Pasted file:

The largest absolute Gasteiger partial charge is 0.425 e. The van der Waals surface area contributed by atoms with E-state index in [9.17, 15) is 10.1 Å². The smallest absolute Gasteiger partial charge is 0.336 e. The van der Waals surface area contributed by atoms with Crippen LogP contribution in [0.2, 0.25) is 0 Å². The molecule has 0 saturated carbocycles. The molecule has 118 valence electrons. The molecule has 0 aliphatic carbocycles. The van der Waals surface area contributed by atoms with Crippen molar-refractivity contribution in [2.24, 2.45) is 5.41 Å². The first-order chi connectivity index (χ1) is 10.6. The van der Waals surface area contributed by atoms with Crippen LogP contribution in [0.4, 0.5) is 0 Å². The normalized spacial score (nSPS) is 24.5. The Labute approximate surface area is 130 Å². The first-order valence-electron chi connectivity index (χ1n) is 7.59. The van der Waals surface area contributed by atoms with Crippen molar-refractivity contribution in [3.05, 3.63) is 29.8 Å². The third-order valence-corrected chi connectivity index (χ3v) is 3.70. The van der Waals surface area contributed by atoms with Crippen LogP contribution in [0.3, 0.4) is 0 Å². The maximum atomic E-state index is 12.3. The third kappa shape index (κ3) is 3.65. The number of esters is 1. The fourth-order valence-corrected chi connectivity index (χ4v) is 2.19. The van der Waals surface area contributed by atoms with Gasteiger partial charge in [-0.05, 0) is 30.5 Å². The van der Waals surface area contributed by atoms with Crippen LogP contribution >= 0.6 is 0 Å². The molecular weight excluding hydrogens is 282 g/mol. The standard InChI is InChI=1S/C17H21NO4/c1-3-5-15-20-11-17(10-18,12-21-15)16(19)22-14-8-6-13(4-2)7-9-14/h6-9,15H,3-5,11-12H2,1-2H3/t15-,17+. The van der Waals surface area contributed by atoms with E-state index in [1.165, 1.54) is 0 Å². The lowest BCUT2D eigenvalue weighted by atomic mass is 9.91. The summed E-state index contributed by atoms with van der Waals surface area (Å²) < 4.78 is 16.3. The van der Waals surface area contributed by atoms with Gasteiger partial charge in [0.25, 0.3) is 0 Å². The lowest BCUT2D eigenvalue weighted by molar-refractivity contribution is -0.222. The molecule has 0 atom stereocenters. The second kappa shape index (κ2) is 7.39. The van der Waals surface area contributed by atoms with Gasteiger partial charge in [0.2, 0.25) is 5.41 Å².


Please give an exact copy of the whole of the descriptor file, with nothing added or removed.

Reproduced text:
The largest absolute Gasteiger partial charge is 0.425 e. The van der Waals surface area contributed by atoms with E-state index in [9.17, 15) is 10.1 Å². The smallest absolute Gasteiger partial charge is 0.336 e. The van der Waals surface area contributed by atoms with Crippen LogP contribution in [0.2, 0.25) is 0 Å². The molecule has 0 saturated carbocycles. The molecule has 118 valence electrons. The molecule has 0 aliphatic carbocycles. The van der Waals surface area contributed by atoms with Crippen molar-refractivity contribution in [2.24, 2.45) is 5.41 Å². The first-order chi connectivity index (χ1) is 10.6. The van der Waals surface area contributed by atoms with Crippen LogP contribution in [0.4, 0.5) is 0 Å². The normalized spacial score (nSPS) is 24.5. The Labute approximate surface area is 130 Å². The first-order valence-electron chi connectivity index (χ1n) is 7.59. The van der Waals surface area contributed by atoms with Crippen molar-refractivity contribution in [3.05, 3.63) is 29.8 Å². The third-order valence-corrected chi connectivity index (χ3v) is 3.70. The van der Waals surface area contributed by atoms with Crippen LogP contribution in [0.3, 0.4) is 0 Å². The maximum atomic E-state index is 12.3. The third kappa shape index (κ3) is 3.65. The number of esters is 1. The fourth-order valence-corrected chi connectivity index (χ4v) is 2.19. The van der Waals surface area contributed by atoms with Gasteiger partial charge in [-0.05, 0) is 30.5 Å². The van der Waals surface area contributed by atoms with Crippen LogP contribution >= 0.6 is 0 Å². The molecular weight excluding hydrogens is 282 g/mol. The standard InChI is InChI=1S/C17H21NO4/c1-3-5-15-20-11-17(10-18,12-21-15)16(19)22-14-8-6-13(4-2)7-9-14/h6-9,15H,3-5,11-12H2,1-2H3/t15-,17+. The van der Waals surface area contributed by atoms with E-state index in [1.165, 1.54) is 0 Å². The lowest BCUT2D eigenvalue weighted by atomic mass is 9.91. The summed E-state index contributed by atoms with van der Waals surface area (Å²) < 4.78 is 16.3. The van der Waals surface area contributed by atoms with Gasteiger partial charge in [0.25, 0.3) is 0 Å². The lowest BCUT2D eigenvalue weighted by molar-refractivity contribution is -0.222. The molecule has 0 atom stereocenters. The second kappa shape index (κ2) is 7.39. The van der Waals surface area contributed by atoms with Gasteiger partial charge in [0.2, 0.25) is 5.41 Å².